Each day I try and take a walk around the Lab of O; in this case, I’m not sightseeing or birding, or even on a trail. I stalk the space within a few meters of the physical building, eyes scanning the ground for a patch of color that stands out from the green or the gravel. Many have spoken of the new Lab as being a beautiful building in a beautiful setting, but upon further reflection, this building’s beauty betrays birds. The energy-efficient, UV filtering windows that offer unimpeded views of Sapsucker Woods pond and the surrounding forest offer birds a lethal reflection of their environment, and from time to time this reflection results in the death of a bird.
A few caveats before I go further: I work for the Lab, and know that everyone working here cares about the issue of windowstrikes. In fact, the oddly proportioned windows in the Observatory of the Visitors’ Center, with their deep mullions and multitude of frame sizes, were originally thought to reduce the likelihood of strikes (and who knows-perhaps they do?). This general pattern was carried out throughout the rest of the building’s exterior, and all of the windows face habitat (except those on the East side of the building). Yet windowstrikes still occur, though my general impression for the past year is that windowstrikes peak during migration periods, with the Fall migration having the highest proportion due to naive juveniles.
The stalking I mention in the first paragraph is a part of my windowstrike monitoring effort here at the Lab. So far this summer, there have been very few reports of birds striking windows (from those Lab staff lucky enough to have a window), and no dead birds have been found beneath the windows. One incident involved the veery pictured above. I received an email from someone on the first floor, north side, that something had struck their window; I didn’t see this email until 15 minutes after it happened, and when I arrived on scene to check on the bird I found a veery sitting calmly underneath the window, breathing regularly but seemingly in a daze. After a few moments in a dark box the bird perked up, and within moments it had flitted off to the low bushes and begun preening (and I breathed a sigh of relief).
Though this veery appeared to be OK, research has shown that even birds that fly off after hitting a window may suffer long-term or fatal effects. Dr. Klem of Muhlenberg College (probably the person best known for researching window collisions) has conducted numerous experiments looking at what influences window collisions and the aftermath of windowstrikes, and has found that up to 30% of those that fly off eventually succumb to injuries derived from the collision. He estimates that over 1 billion (yes, that’s with a “b”) birds are killed each year in the U.S. from window collisions–which is nearly 5% of our total population of birds.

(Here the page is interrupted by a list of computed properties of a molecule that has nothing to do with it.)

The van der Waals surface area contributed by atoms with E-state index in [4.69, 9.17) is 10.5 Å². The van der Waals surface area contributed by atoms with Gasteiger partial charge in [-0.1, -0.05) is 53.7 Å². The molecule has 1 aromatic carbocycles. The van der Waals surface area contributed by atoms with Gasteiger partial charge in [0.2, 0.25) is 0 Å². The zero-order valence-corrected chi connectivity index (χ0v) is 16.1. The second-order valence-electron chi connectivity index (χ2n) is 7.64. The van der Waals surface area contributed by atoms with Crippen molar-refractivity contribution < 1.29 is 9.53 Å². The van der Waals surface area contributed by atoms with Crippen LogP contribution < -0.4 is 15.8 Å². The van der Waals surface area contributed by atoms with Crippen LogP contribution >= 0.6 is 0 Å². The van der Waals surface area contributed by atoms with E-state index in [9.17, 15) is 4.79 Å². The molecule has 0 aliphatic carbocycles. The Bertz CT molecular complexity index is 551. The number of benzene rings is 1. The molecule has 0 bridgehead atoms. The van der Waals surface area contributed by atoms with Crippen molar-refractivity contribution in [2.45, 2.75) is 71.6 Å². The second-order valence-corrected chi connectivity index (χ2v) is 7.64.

In an attempt to lower that number and too educate the public about the issue I am developing an exhibit around windowstrike mitigation options focusing on both high-tech and low-tech solutions to the problem. Since the exhibit isn’t quite done yet, I thought I would share some of the main ideas here, as well as link you to Audubon’s page about reducing windowstrikes:
- Look at where windowstrikes occur at your house/building. Sometimes only a few windows are problematic, and treating those windows first (or concentrating you efforts there) will result in the greatest reduction.
- While it may seem non-intuitive, placing feeders less than a meter away from a window greatly reduces the likelihood of serious injury from a windowstrike.
- If you are planning on building a house with large banks of windows, consider angling the windows towards the ground at an angle of 20-40%. Angling has been shown to significantly reduce windowstrikes and collision injuries by reducing reflections and decreasing the force of impact. Also, consider whether your budget can accommodate the use of ceramic fritted glass, which is glass with small ceramic “frits” printed on the outside surface that break up the reflection but are small enough to not interfere with transparency. Its suitability and efficiency is currently being tested at several Universities.
- Window decals, when placed on the outside of the window, can be an efficient deterrent to window collisions; however, in order to be effective the decals must be no more than 6-8 cm apart across the entire face of the window. The same effect can be achieved using hanging streamers, CDs, etc., but they must adhere to the 6-8 cm distribution as well. Many people feel this defeats the purpose of a window, but for those who don’t mind a little bit of visual obstruction, this option is the cheapest.
- Consider covering the windows with a one-way laminate that is opaque on the outside but can be seen through from the inside, like Collidescape. This laminate is often used for advertising on windows, so that the windows are covered with ads when seen from the outside, but transparent from the inside. This option is by far the most expensive fix.
- An alternative to laminates, Birdscreens are fine mesh screens that are nearly transparent from the inside and affix to the outside of the window with hooks and suction cups. They come in a variety of sizes and are easily removed for window cleaning.
If you want to see the last three suggestions in action, swing by the Lab later this summer and check it out. You’ll probably see me walking around the perimeter, one eye on the ground and one on a less-reflective future…